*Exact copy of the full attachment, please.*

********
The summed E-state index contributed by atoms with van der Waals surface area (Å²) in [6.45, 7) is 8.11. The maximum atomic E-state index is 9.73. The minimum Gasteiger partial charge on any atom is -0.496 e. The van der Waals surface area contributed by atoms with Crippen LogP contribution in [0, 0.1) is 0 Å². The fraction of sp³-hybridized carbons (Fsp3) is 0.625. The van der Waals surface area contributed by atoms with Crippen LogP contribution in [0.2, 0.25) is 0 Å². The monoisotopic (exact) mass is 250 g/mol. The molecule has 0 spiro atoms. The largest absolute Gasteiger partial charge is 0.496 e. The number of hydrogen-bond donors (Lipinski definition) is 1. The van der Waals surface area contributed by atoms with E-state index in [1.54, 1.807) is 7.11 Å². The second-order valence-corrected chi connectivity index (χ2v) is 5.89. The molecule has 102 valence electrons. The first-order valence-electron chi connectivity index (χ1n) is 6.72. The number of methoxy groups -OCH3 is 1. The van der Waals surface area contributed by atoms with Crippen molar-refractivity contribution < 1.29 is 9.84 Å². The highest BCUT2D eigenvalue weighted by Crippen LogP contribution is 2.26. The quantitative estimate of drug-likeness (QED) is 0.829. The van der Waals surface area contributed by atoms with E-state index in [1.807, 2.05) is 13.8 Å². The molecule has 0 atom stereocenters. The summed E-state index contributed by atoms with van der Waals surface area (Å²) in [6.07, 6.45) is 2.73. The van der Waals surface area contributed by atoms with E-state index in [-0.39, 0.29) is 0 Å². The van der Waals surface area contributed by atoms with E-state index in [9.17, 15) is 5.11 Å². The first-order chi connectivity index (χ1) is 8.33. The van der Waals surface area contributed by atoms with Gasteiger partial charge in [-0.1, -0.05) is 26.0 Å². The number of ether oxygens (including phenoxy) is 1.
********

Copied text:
The summed E-state index contributed by atoms with van der Waals surface area (Å²) in [6.45, 7) is 8.11. The maximum atomic E-state index is 9.73. The minimum Gasteiger partial charge on any atom is -0.496 e. The van der Waals surface area contributed by atoms with Crippen LogP contribution in [0, 0.1) is 0 Å². The fraction of sp³-hybridized carbons (Fsp3) is 0.625. The van der Waals surface area contributed by atoms with Crippen LogP contribution in [0.2, 0.25) is 0 Å². The monoisotopic (exact) mass is 250 g/mol. The molecule has 0 spiro atoms. The largest absolute Gasteiger partial charge is 0.496 e. The number of hydrogen-bond donors (Lipinski definition) is 1. The van der Waals surface area contributed by atoms with E-state index in [1.54, 1.807) is 7.11 Å². The second-order valence-corrected chi connectivity index (χ2v) is 5.89. The molecule has 102 valence electrons. The first-order valence-electron chi connectivity index (χ1n) is 6.72. The number of methoxy groups -OCH3 is 1. The van der Waals surface area contributed by atoms with Crippen molar-refractivity contribution < 1.29 is 9.84 Å². The highest BCUT2D eigenvalue weighted by Crippen LogP contribution is 2.26. The quantitative estimate of drug-likeness (QED) is 0.829. The van der Waals surface area contributed by atoms with E-state index in [1.807, 2.05) is 13.8 Å². The molecule has 0 atom stereocenters. The summed E-state index contributed by atoms with van der Waals surface area (Å²) in [6.07, 6.45) is 2.73. The van der Waals surface area contributed by atoms with E-state index in [-0.39, 0.29) is 0 Å². The van der Waals surface area contributed by atoms with E-state index in [9.17, 15) is 5.11 Å². The first-order chi connectivity index (χ1) is 8.33. The van der Waals surface area contributed by atoms with Gasteiger partial charge in [-0.1, -0.05) is 26.0 Å². The number of ether oxygens (including phenoxy) is 1.